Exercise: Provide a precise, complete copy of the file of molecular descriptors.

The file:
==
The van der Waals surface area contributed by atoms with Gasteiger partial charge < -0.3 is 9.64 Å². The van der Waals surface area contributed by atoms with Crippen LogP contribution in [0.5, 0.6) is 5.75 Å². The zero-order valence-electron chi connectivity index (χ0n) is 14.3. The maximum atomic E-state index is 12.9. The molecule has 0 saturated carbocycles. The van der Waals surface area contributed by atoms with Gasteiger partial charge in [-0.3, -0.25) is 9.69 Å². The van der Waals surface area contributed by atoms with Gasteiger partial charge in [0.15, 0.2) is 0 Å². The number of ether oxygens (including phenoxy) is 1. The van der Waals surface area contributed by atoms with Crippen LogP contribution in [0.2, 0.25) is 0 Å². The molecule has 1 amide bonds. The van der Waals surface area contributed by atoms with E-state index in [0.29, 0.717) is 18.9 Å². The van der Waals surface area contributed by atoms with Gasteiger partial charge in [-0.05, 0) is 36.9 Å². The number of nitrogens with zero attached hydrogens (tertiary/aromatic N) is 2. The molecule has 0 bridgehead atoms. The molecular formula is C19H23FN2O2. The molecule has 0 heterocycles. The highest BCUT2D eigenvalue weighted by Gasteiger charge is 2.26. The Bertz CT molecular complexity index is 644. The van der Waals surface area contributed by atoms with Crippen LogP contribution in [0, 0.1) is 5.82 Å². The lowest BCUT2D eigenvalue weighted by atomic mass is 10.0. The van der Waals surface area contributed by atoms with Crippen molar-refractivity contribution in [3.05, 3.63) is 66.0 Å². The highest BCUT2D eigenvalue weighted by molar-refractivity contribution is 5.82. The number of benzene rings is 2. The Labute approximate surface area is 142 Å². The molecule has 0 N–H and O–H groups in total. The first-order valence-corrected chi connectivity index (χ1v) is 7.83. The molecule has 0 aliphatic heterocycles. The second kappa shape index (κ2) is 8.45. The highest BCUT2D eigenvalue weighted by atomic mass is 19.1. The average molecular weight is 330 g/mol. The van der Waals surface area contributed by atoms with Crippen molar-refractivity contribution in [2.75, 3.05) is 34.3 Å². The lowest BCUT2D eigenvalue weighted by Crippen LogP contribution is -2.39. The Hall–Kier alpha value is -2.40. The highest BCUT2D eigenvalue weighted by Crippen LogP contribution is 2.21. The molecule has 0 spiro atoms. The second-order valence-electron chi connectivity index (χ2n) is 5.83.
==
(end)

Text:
The van der Waals surface area contributed by atoms with Gasteiger partial charge < -0.3 is 9.64 Å². The van der Waals surface area contributed by atoms with Crippen LogP contribution in [0.5, 0.6) is 5.75 Å². The zero-order valence-electron chi connectivity index (χ0n) is 14.3. The maximum atomic E-state index is 12.9. The molecule has 0 saturated carbocycles. The van der Waals surface area contributed by atoms with Gasteiger partial charge in [-0.3, -0.25) is 9.69 Å². The van der Waals surface area contributed by atoms with Gasteiger partial charge in [0.15, 0.2) is 0 Å². The number of ether oxygens (including phenoxy) is 1. The van der Waals surface area contributed by atoms with Crippen LogP contribution in [0.2, 0.25) is 0 Å². The molecule has 1 amide bonds. The van der Waals surface area contributed by atoms with E-state index in [0.29, 0.717) is 18.9 Å². The van der Waals surface area contributed by atoms with Gasteiger partial charge in [-0.05, 0) is 36.9 Å². The number of nitrogens with zero attached hydrogens (tertiary/aromatic N) is 2. The molecule has 0 bridgehead atoms. The molecular formula is C19H23FN2O2. The molecule has 0 heterocycles. The highest BCUT2D eigenvalue weighted by Gasteiger charge is 2.26. The Bertz CT molecular complexity index is 644. The van der Waals surface area contributed by atoms with Crippen LogP contribution in [0, 0.1) is 5.82 Å². The lowest BCUT2D eigenvalue weighted by atomic mass is 10.0. The van der Waals surface area contributed by atoms with Crippen molar-refractivity contribution in [3.05, 3.63) is 66.0 Å². The highest BCUT2D eigenvalue weighted by molar-refractivity contribution is 5.82. The number of benzene rings is 2. The Labute approximate surface area is 142 Å². The molecule has 0 N–H and O–H groups in total. The first-order valence-corrected chi connectivity index (χ1v) is 7.83. The molecule has 0 aliphatic heterocycles. The second kappa shape index (κ2) is 8.45. The highest BCUT2D eigenvalue weighted by atomic mass is 19.1. The average molecular weight is 330 g/mol. The van der Waals surface area contributed by atoms with Crippen molar-refractivity contribution in [2.75, 3.05) is 34.3 Å². The lowest BCUT2D eigenvalue weighted by Crippen LogP contribution is -2.39. The Hall–Kier alpha value is -2.40. The highest BCUT2D eigenvalue weighted by Crippen LogP contribution is 2.21. The molecule has 0 spiro atoms. The second-order valence-electron chi connectivity index (χ2n) is 5.83.